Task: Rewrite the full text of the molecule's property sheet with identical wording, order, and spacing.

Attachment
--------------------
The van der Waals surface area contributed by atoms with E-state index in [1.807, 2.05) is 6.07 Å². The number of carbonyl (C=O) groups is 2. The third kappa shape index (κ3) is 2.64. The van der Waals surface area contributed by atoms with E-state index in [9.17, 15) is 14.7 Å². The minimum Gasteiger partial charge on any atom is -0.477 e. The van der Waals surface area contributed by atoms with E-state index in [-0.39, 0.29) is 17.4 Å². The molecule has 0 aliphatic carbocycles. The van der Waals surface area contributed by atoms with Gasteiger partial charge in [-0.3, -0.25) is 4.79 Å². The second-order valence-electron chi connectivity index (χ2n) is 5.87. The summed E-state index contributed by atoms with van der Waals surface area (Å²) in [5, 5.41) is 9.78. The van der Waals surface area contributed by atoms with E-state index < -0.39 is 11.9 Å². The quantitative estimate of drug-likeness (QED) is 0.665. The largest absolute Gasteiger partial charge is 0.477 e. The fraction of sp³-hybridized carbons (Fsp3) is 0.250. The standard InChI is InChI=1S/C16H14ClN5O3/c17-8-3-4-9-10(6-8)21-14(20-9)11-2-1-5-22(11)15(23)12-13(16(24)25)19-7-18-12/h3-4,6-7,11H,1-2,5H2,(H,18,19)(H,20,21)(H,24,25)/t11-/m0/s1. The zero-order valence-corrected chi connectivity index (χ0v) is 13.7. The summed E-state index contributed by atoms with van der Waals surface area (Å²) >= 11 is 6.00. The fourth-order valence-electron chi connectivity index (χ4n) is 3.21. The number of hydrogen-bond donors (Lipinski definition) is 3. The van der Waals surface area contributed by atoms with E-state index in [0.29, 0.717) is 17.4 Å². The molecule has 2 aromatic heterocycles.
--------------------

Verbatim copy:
The van der Waals surface area contributed by atoms with E-state index in [1.807, 2.05) is 6.07 Å². The number of carbonyl (C=O) groups is 2. The third kappa shape index (κ3) is 2.64. The van der Waals surface area contributed by atoms with E-state index in [9.17, 15) is 14.7 Å². The minimum Gasteiger partial charge on any atom is -0.477 e. The van der Waals surface area contributed by atoms with E-state index in [-0.39, 0.29) is 17.4 Å². The molecule has 0 aliphatic carbocycles. The van der Waals surface area contributed by atoms with Gasteiger partial charge in [-0.3, -0.25) is 4.79 Å². The second-order valence-electron chi connectivity index (χ2n) is 5.87. The summed E-state index contributed by atoms with van der Waals surface area (Å²) in [5, 5.41) is 9.78. The van der Waals surface area contributed by atoms with E-state index < -0.39 is 11.9 Å². The quantitative estimate of drug-likeness (QED) is 0.665. The largest absolute Gasteiger partial charge is 0.477 e. The fraction of sp³-hybridized carbons (Fsp3) is 0.250. The standard InChI is InChI=1S/C16H14ClN5O3/c17-8-3-4-9-10(6-8)21-14(20-9)11-2-1-5-22(11)15(23)12-13(16(24)25)19-7-18-12/h3-4,6-7,11H,1-2,5H2,(H,18,19)(H,20,21)(H,24,25)/t11-/m0/s1. The zero-order valence-corrected chi connectivity index (χ0v) is 13.7. The summed E-state index contributed by atoms with van der Waals surface area (Å²) >= 11 is 6.00. The fourth-order valence-electron chi connectivity index (χ4n) is 3.21. The number of hydrogen-bond donors (Lipinski definition) is 3. The van der Waals surface area contributed by atoms with E-state index in [0.29, 0.717) is 17.4 Å². The molecule has 2 aromatic heterocycles.